Train travel, however, is an integral part of the Soviet and post-Soviet tradition. Workers regularly cross this nation by train going as far as from Moscow to Vladivostok on the Pacific Coast – a journey that takes six days and five hours by train.
The seven train stations in Moscow — Leningradsky, Kazansky, Yaroslavsky, Belorussky, Kievsky, Paveletsky, Kursky and Rizhsky — connect the capital with every corner of the former Soviet Union and beyond. Hence, no World Cup trip would be complete without a train journey.
For the group stage, I undertook the journey from Moscow to St. Petersburg twice to see Russia’s victory against Egypt and Brazil beat Costa Rica. I also visited Kazan to see Germany bow out against South Korea.
Thirty hours on the train for 90 minutes of football can be tough. But it is an integral part of the Russia experience and gives fans a glimpse into the life of how ordinary citizens travel in the country.
But there is also another aspect. Throwing together fans and locals in the trains meant that the trains further added to an eclectic exchange of cultures and attitudes between the visitors and locals.
The group stage journeys, however, did not just include Moscow, St. Petersburg and Kazan but also Russia’s most exotic destination. The Olympic city of Sochi located at the foot of the Caucasus mountains – the highest mountain chain in Europe.
Arriving here on a night flight from Moscow, it is hard to believe that this city hosted the Olympic games. Sochi has a sub-tropical climate and is in complete contrast to the stereotype people have about Russia.
Located in the Caucasus, a region that is home to more than 50 different ethnic groups, Sochi shatters stereotypes about a country that is often misunderstood in the west.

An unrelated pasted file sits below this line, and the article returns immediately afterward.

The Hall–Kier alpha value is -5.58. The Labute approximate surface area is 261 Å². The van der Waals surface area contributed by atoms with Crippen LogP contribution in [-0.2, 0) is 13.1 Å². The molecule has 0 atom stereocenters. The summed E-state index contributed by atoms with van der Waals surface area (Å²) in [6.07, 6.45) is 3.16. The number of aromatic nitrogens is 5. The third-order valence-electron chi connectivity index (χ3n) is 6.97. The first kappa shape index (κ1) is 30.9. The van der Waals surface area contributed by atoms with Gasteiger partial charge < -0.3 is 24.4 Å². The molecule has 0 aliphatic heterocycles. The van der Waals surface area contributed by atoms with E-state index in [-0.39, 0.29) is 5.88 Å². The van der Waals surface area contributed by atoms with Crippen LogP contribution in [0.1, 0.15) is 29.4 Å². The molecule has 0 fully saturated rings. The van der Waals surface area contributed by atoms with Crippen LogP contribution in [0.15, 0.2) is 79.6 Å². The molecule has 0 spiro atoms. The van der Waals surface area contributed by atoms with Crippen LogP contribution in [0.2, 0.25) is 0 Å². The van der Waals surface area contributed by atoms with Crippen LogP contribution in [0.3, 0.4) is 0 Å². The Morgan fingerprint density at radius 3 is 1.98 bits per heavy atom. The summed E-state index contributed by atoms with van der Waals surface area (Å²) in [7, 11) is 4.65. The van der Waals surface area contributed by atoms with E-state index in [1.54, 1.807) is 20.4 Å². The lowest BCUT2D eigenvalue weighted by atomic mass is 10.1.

To put it into an American context, Sochi is like the Miami of the former Soviet Union. Hot, humid always on the verge of a thunderstorm. I was here to witness Toni Kroos’ last-minute heroics against Sweden.
Kroos’ last-minute goal against Sweden ultimately would do little to turn the tide for Germany. But the city left a lasting impression on me as it highlights some of the wild contrasts that this country offers to anyone visiting and is also in stark contrast to some of the stereotypes we get about this country.
I was enamored by this Miami of the former Soviet Union. Enough to entice me to come back to the city to catch the quarterfinal match between Croatia and Russia.
I have to admit at that point of the tournament, I was close to exhaustion. It is difficult to complain about life at the world’s biggest football festival, but sprinting from one event to another and meeting deadlines on top of that rarely means much sleep.
Nonetheless, for Russia’s game in Sochi, I chose to undertake the biggest adventure of them all. Taking the train all the way from Moscow to the Northern Caucasus. It meant 24-hours on a train heading south through Russia’s breadbasket, the famous black soil region, toward the coast and along the Black Sea until one finally reaches Sochi.
It is a long trip. But the train was filled with football fans from many different countries and we all ended up congregating in the trains bar to eat and drink the time away. It was yet another example of how this World Cup was very much defined by experiences on the train.
As for the quarterfinal, Croatia and Russia would battle over the full 120 minutes and the Vatreni would eventually eliminate the Russian Sbornaya. Sochi, however, is a party town and despite being eliminated by Croatia, Russians ended up partying in and around the Fisht Stadium late into the night.
Three days between the quarterfinal and the semifinal meant that I had time to explore Sochi and its surroundings before heading back to Moscow. Loved by the former Soviet elite, I made my most bizarre discovery during this tournament when I visited Joseph Stalin’s green painted dacha (country house).
Painted green, the estate makes you feel like you are visiting the house of a former drug lord somewhere in the Caribbean. It is a bizarre place that makes one briefly forget that you are in Russia. Thankfully, I have flight booked back to Moscow the next day, where I saw out the conclusion of the tournament.
Seeing Croatia eliminate England and then playing the final against France were definitely the football highlights of this trip. After all, this was my first World Cup. But in the past 15 years, I have come to appreciate Russia for much more than just its football. It is a large country diverse in its people, cultures and environment, which explains why the place is still more often than not misunderstood by outsiders.